Bob MacIntyre raring to go again after being 'shut off from world' in Oban pad

Bob MacIntyre loves his bachelor pad and not just because it offers him a stunning view over Oban bay in his beautiful hometown. A poor phone reception in the said property has also proved to his liking.

Bob MacIntyre smiles during a practice round during previews ahead of the Betfred British Masters at The Belfry. PIcture: Richard Heathcote/Getty Images.

“It’s great, the signal for the phone from my house, other than the wifi, is horrific as Stoddy (Iain Stoddart, his manager) will say,” said the 24-year-old, smiling as he stood behind the 18th green at The Belfry, venue for this week’s Betfred British Masters.

“No-one can get in touch with me! It’s brilliant, there’s days when I hardly look at the phone. I’ll just chill, look at the view, play a bit of Playstation.”

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MacIntyre, who is the highest-ranked player at the Ryder Cup venue in an event being hosted by Danny Willett, was talking about how he’d spent some time off at home following a hectic run of six events in eight weeks in the US.

During that time, he topped a group that included world No 1 Dustin Johnson in the WGC-Dell Technologies Match Play in Texas and tied for 12th on his Masters debut, securing a return visit to Augusta National in the process.

The young Scot is enjoying all the attention he is currently receiving at tournaments, but, at the same time, being able to escape it occasionally and switch off is something he will always cherish.

“Chilling, yes, a week and half when I didn’t touch a golf club,” he replied to being asked what he’d been up to since returning from his longest stretch of events on the PGA Tour. “In fact, they were still in their travel case.

“Just spend time with family, friends, had the boys round one night for dinner and a few beers. Just being normal, just being me at home. I try to get back to normality as soon as I can. With this lifestyle, it’s hard, but, as soon as I’m home, it’s nice to shut off from the world.

“It's brilliant. My mum brings me back down to earth with a bang every time I go home. It will never change. I get treated the same way my sisters get treated. There's no special treatment, same with my pals.

“I try and live the life of a 24-year-old guy, not the life of someone that's trying to achieve great things in the game of golf. I try and be normal, as hard as it can be at times. Obviously there are things I have to sacrifice, but I still enjoy life with my pals, pick up a shinty stick now and again and be myself, that's the way I'll always be.”

MacIntyre spearheads a 10-strong caledonian contingent for a Wednesday start at the Sutton Coldfield venue, where Sam Torrance created one of the Ryder Cup’s iconic moments after holing the winning putt in the 1985 edition before leading Europe to victory in 2002.

“I’ve not really got any memories of it,” admitted MacIntyre, who is paying his first visit for an event that marks the start of double points being up for grabs in the battle to make this year’s Ryder Cup team at Whistling Straits in September.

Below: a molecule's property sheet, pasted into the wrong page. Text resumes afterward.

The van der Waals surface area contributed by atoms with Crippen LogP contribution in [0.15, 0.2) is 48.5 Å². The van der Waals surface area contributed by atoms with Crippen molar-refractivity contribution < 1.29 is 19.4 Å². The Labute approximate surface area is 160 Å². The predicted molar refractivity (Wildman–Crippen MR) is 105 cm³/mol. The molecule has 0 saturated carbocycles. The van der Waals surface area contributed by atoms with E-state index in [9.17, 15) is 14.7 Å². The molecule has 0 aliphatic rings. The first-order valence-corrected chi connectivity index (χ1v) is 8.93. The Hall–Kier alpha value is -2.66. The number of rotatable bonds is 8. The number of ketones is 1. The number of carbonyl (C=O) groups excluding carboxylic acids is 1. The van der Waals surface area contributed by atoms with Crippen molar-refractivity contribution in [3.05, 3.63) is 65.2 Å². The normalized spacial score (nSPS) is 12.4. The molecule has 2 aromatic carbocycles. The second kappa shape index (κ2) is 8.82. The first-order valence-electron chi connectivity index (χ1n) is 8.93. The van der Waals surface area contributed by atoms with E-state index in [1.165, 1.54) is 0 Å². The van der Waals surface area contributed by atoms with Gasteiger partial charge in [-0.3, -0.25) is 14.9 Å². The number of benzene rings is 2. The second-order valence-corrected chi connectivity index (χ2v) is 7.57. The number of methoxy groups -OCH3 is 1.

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“I’ve seen a few little clips, but never seen it that well. I watched last year’s event (the UK Championship) because it was one of the first when everyone was back playing.

“Yesterday was pretty much the first time I’d seen a lot of the holes. It’s in great nick. It’s a little soft in the fairways and rough but the greens are absolutely perfect.

“Yesterday it was playing monstrous. Some people said it was a short golf course and yesterday I pitched up and was hitting 5-woods and stuff into par-4s.

“With the wind up in this direction, I hit a drive and then a 5-wood into the green at 18. It’s playing very long and it’s soft, there’s not much run.”

MacIntyre is heading back across the Atlantic on Sunday for next week’s US PGA Championship at Kiawah Island, but is returning to Europe for two events in between that and the US Open at Torrey Pines.

“I would have kept playing after the Masters, but my body was tired, I was lethargic, I just needed some time to reset. I could have spent another two weeks. I felt now was the right time to get things moving again,” said the world No 45.

“I’ve got the US PGA after this week then Denmark (Made in HimmerLand) and Germany (Porsche European Open), if everything goes according to plan.

“America is still there. I only have 12 events in the States to get that temporary status and I think I’ve got five left and that can include majors and WGCs. I’ve got to do well in the big events.

“I love playing. This (the European Tour) is where I started and I’m happy to come back for these events.

“I did well in Denmark and Germany (finishing runner-up in both events) two years ago and that is one of the reasons I am playing in those events.

“Normally when you travel to the States, you would then take a week off after coming to the home, but I’ve got fond memories of both golf courses - I felt I should have won on both of them. I also did well in this event two years ago, just at a different venue (Hillside, where he shared second place).

“When I came back from the States, I felt a little bit heavy (laughing), just for obvious reasons, having eaten too much out there. But we had some time off there and put some work in, more physically than anything else, and I feel in a good place.”

Stephen Gallacher and Marc Warren both return from spells out injured in an event that also features Calum Hill, Grant Forrest, David Law, Scott Jamieson, Richie Ramsay, Connor Syme and David Drysdale.

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